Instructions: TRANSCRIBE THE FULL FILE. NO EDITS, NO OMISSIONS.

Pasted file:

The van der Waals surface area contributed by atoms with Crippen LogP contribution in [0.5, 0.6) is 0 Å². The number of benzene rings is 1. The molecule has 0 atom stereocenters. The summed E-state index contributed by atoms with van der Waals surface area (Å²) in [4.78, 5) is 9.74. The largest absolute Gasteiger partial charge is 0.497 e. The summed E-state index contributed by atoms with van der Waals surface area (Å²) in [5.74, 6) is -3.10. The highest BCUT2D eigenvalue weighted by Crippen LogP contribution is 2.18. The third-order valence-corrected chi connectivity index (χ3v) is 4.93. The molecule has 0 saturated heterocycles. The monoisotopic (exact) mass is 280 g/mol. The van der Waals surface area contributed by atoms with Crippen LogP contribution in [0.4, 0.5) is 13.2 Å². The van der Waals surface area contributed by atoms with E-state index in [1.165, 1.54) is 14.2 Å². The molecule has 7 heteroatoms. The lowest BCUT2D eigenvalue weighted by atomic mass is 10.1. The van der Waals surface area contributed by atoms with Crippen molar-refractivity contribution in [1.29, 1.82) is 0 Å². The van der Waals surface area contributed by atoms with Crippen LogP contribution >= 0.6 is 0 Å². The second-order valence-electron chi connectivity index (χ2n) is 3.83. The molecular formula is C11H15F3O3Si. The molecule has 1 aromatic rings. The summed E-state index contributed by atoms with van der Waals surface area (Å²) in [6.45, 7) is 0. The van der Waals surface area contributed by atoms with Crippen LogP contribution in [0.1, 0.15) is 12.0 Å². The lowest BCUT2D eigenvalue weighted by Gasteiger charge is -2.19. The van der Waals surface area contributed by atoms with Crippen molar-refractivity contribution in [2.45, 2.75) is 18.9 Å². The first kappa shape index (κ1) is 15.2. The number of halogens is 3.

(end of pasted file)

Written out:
The van der Waals surface area contributed by atoms with Crippen LogP contribution in [0.5, 0.6) is 0 Å². The number of benzene rings is 1. The molecule has 0 atom stereocenters. The summed E-state index contributed by atoms with van der Waals surface area (Å²) in [4.78, 5) is 9.74. The largest absolute Gasteiger partial charge is 0.497 e. The summed E-state index contributed by atoms with van der Waals surface area (Å²) in [5.74, 6) is -3.10. The highest BCUT2D eigenvalue weighted by Crippen LogP contribution is 2.18. The third-order valence-corrected chi connectivity index (χ3v) is 4.93. The molecule has 0 saturated heterocycles. The monoisotopic (exact) mass is 280 g/mol. The van der Waals surface area contributed by atoms with Crippen LogP contribution in [0.4, 0.5) is 13.2 Å². The van der Waals surface area contributed by atoms with E-state index in [1.165, 1.54) is 14.2 Å². The molecule has 7 heteroatoms. The lowest BCUT2D eigenvalue weighted by atomic mass is 10.1. The van der Waals surface area contributed by atoms with Crippen molar-refractivity contribution in [1.29, 1.82) is 0 Å². The van der Waals surface area contributed by atoms with Crippen LogP contribution >= 0.6 is 0 Å². The second-order valence-electron chi connectivity index (χ2n) is 3.83. The molecular formula is C11H15F3O3Si. The molecule has 1 aromatic rings. The summed E-state index contributed by atoms with van der Waals surface area (Å²) in [6.45, 7) is 0. The van der Waals surface area contributed by atoms with Crippen LogP contribution in [0.1, 0.15) is 12.0 Å². The lowest BCUT2D eigenvalue weighted by Gasteiger charge is -2.19. The van der Waals surface area contributed by atoms with Crippen molar-refractivity contribution in [2.45, 2.75) is 18.9 Å². The first kappa shape index (κ1) is 15.2. The number of halogens is 3.